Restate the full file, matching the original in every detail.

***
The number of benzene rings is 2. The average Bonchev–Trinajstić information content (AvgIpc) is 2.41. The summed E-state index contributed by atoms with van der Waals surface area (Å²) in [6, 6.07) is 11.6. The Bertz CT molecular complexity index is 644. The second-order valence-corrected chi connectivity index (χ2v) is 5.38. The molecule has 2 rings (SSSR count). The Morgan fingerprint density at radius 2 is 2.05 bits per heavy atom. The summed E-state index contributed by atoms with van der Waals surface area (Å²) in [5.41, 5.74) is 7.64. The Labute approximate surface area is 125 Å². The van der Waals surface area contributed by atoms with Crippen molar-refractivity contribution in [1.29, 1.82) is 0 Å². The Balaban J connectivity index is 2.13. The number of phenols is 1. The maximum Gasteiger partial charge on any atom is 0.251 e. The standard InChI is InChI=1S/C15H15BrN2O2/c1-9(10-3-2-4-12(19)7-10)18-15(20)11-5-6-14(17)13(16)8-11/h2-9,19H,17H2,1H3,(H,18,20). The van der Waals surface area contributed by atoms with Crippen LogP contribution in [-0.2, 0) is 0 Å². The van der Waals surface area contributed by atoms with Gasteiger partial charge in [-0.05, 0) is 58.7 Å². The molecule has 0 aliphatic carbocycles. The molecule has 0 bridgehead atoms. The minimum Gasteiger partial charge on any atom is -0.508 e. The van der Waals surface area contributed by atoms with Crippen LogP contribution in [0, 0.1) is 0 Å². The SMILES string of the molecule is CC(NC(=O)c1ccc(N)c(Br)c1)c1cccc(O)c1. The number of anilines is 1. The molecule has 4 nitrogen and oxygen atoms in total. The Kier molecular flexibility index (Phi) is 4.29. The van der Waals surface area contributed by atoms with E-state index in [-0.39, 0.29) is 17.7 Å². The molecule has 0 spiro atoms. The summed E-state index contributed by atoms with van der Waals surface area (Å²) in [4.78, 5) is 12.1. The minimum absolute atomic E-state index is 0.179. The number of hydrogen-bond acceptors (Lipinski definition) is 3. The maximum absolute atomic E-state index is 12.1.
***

The number of benzene rings is 2. The average Bonchev–Trinajstić information content (AvgIpc) is 2.41. The summed E-state index contributed by atoms with van der Waals surface area (Å²) in [6, 6.07) is 11.6. The Bertz CT molecular complexity index is 644. The second-order valence-corrected chi connectivity index (χ2v) is 5.38. The molecule has 2 rings (SSSR count). The Morgan fingerprint density at radius 2 is 2.05 bits per heavy atom. The summed E-state index contributed by atoms with van der Waals surface area (Å²) in [5.41, 5.74) is 7.64. The Labute approximate surface area is 125 Å². The van der Waals surface area contributed by atoms with Crippen molar-refractivity contribution in [1.29, 1.82) is 0 Å². The Balaban J connectivity index is 2.13. The number of phenols is 1. The maximum Gasteiger partial charge on any atom is 0.251 e. The standard InChI is InChI=1S/C15H15BrN2O2/c1-9(10-3-2-4-12(19)7-10)18-15(20)11-5-6-14(17)13(16)8-11/h2-9,19H,17H2,1H3,(H,18,20). The van der Waals surface area contributed by atoms with Crippen LogP contribution in [-0.2, 0) is 0 Å². The van der Waals surface area contributed by atoms with Gasteiger partial charge in [-0.05, 0) is 58.7 Å². The molecule has 0 aliphatic carbocycles. The molecule has 0 bridgehead atoms. The minimum Gasteiger partial charge on any atom is -0.508 e. The van der Waals surface area contributed by atoms with Crippen LogP contribution in [0, 0.1) is 0 Å². The SMILES string of the molecule is CC(NC(=O)c1ccc(N)c(Br)c1)c1cccc(O)c1. The number of anilines is 1. The molecule has 4 nitrogen and oxygen atoms in total. The Kier molecular flexibility index (Phi) is 4.29. The van der Waals surface area contributed by atoms with E-state index in [-0.39, 0.29) is 17.7 Å². The molecule has 0 spiro atoms. The summed E-state index contributed by atoms with van der Waals surface area (Å²) in [4.78, 5) is 12.1. The minimum absolute atomic E-state index is 0.179. The number of hydrogen-bond acceptors (Lipinski definition) is 3. The maximum absolute atomic E-state index is 12.1.